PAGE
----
A bat found in a Plainfield backyard is Will County’s eighth confirmed case of wildlife rabies this year.
According to the Will County Health Department, the infected animal was found by a resident in the 24000 block of Brown Lane, but no humans were exposed to the disease.
The resident spotted the bat behind his home and noticed that it had difficulty flying. The bat was captured using a net and trapped inside a bucket while Will County Animal Control was notified.
Animal control took possession of the bat on Sept. 14 and sent it for laboratory analysis.
The health department said it received confirmation from the Illinois Department of Public Health late Monday that the bat tested positive for rabies.
Three people and a dog live on the Brown Lane property, but no one is believed to have been exposed to rabies, according to health officials. The dog is current on its rabies vaccination schedule.
The case is the county’s eighth rabies confirmation this year and the second in Plainfield. On July 6, the health department confirmed that a bat found in the family room of a Bartlett Avenue home tested positive for rabies.
Three rabid bats have also been found in Joliet, along with two in Manhattan and one in Naperville.
Rabies is a vaccine-preventable viral infection that can be transmitted to humans from the bite or scratch of an infected warm-blooded animal. The disease is almost universally fatal when not treated promptly and properly.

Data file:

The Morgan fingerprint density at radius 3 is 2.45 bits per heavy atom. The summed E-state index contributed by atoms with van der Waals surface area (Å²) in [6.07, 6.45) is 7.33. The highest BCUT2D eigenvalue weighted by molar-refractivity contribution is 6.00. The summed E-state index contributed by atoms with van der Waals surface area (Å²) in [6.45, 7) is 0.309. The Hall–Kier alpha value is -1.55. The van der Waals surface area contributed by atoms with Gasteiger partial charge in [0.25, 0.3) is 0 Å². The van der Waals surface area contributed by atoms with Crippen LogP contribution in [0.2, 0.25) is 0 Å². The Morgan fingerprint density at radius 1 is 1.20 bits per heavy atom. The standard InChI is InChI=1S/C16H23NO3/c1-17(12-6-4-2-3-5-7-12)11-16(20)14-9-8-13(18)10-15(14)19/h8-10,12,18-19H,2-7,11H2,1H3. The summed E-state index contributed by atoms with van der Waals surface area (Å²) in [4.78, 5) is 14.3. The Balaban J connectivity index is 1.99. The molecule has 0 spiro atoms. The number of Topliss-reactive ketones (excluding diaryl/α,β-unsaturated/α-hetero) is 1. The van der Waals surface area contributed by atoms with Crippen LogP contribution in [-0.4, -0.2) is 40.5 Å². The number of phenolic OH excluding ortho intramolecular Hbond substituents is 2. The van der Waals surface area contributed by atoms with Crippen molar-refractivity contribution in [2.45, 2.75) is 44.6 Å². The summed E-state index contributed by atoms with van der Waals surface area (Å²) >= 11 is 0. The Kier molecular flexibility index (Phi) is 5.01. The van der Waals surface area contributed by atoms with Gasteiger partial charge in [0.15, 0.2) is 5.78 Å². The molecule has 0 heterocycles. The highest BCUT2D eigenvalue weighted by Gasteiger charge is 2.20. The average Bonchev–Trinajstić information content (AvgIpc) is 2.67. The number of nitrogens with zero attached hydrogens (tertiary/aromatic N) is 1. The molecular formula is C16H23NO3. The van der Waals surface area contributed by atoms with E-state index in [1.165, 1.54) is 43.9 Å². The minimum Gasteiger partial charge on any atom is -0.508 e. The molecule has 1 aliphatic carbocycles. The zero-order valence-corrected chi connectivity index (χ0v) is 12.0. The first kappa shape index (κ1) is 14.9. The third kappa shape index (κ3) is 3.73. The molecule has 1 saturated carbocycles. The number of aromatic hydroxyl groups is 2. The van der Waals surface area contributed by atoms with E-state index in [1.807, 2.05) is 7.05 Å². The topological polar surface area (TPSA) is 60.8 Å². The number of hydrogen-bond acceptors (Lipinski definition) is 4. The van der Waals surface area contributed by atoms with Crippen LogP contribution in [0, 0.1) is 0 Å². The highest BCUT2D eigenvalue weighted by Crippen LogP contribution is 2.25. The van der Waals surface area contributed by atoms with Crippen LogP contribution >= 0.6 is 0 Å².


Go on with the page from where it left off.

There is no substitute for seeking timely medical intervention after suspected rabies virus exposure, according to the Will County Health Department.
There have been 62 laboratory-confirmed Will County wildlife rabies cases since 2000, including seven in 2011, nine in 2010 and a record-high 11 in 2007. Will is one of at least 24 Illinois counties to report confirmed rabies activity in 2012.
Public health and animal control officials urge area residents to report any contact with wildlife, especially bats, to the nearest animal control jurisdiction as soon as possible. Even suspect bat exposure warrants prompt action.
Bats have been linked to 30 of the 31 most recent U.S. rabies fatalities. The health department urges parents to warn children about the health risks associated with wildlife contact, especially involving bats and skunks.
Will County Animal Control is available 24 hours daily at 815-462-5633.
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